University temporarily blocks student travel to China, warns campus of coronavirus

The CDC has confirmed 15 cases in the U.S.

Courtesy of The Center of Disease Control and Prevention

NaTavia Williams, Staff Writer

The University has temporarily prohibited all school-sponsored student travel to China, according to a statement addressed to the Morgan community.

“If you have recently traveled to Hubei Province/China and are experiencing fever (greater than 100˚F or 37.8˚C), cough, or difficulty breathing, report immediately to the nearest hospital emergency department,” the statement said.

Junior biology major Staisha Ford-Barnett is a student ambassador abroad and a Semester At Sea [SAS] participant, a program that allows students to voyage across the world’s oceans and experience diverse cultures in between course work. She was one of the students directly effected by the university’s ban in response to the coronavirus disease outbreak, first reported late last year.  

“I was supposed to go to China, but SAS cancelled it because of the outbreak,” Ford-Barnett said.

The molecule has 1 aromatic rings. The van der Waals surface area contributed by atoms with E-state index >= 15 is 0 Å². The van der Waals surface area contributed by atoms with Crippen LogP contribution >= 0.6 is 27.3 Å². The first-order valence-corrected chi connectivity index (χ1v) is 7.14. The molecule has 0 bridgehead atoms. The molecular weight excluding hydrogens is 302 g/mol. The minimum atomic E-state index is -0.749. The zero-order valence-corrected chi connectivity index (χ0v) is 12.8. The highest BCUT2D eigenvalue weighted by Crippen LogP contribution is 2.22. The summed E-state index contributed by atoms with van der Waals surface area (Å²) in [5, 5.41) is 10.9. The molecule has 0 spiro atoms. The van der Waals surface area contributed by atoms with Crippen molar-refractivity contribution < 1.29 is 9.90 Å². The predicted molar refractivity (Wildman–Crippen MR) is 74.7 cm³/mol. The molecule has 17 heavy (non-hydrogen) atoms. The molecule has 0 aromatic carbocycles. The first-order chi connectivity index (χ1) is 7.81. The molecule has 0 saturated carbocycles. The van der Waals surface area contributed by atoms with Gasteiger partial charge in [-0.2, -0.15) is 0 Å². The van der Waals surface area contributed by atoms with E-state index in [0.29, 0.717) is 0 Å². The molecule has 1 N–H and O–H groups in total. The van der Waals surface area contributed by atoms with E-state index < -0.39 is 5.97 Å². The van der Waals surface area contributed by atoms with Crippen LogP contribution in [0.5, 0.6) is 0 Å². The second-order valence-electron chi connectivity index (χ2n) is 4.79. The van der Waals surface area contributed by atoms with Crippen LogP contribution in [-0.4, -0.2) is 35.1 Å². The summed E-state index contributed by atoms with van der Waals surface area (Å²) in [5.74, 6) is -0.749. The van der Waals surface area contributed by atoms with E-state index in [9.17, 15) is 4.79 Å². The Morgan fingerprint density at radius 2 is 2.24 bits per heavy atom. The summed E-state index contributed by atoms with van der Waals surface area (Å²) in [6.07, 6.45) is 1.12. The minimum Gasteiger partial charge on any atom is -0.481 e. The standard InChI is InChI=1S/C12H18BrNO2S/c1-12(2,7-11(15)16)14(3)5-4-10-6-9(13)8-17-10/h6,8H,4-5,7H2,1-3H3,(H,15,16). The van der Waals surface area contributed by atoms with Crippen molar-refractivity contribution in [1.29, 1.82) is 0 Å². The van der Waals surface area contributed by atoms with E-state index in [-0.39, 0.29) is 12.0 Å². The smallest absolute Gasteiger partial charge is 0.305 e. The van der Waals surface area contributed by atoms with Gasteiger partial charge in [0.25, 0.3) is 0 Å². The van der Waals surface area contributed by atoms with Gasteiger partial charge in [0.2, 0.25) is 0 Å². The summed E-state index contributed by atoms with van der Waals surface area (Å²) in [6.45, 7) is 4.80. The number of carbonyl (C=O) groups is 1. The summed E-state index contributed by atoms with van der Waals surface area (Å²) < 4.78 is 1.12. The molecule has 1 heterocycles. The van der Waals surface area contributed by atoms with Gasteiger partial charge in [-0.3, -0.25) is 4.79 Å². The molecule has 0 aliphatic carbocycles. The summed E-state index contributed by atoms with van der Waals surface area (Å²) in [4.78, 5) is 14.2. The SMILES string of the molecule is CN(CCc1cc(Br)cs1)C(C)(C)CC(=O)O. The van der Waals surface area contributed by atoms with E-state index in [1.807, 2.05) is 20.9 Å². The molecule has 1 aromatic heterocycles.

The University Health Center is offering coronavirus screenings to returning travelers from China and free flu immunizations to students who have university health insurance. 

The first case of the Novel Coronavirus was confirmed in Wuhan City, Hubei Province, China on Dec. 31, 2019, according to the World Health Organization [WHO]. On Jan. 30, WHO declared a global health emergency, but the number of confirmed cases continues to rise in countries across the globe and last week, the organization announced an official name for the disease: COVID-19. 

Health officials have reported over 75,000 confirmed cases in Asia and, according to the Center of Disease Control and Prevention, cases have also been reported in Egypt, Australia, Spain and other countries.

So far, there have been 15 confirmed cases in the U.S. in Texas, California, Arizona, Illinois, Massachusetts, Washington and Wisconsin, according to the CDC. 

Even with low U.S. figures, public health organizations are encouraging the public to use preventative health measures and emphasizing basic hygienic practices like washing hands thoroughly with warm water and soap and shielding coughs or sneezes with an elbow or tissue.  

The window of visibility for the virus is 2-14 days after exposure.

But since the outbreak has taken place during the peak of flu season and both illnesses carry similar symptoms, health officials are encouraging the public to refrain from making quick assumptions.  

“We need to remember that there are a lot of viruses that circulate every year that make many people sick and kill tens of thousands of people in this country,” said Dr. Lisa Maragakis, senior director of infection prevention at The John Hopkins Health System.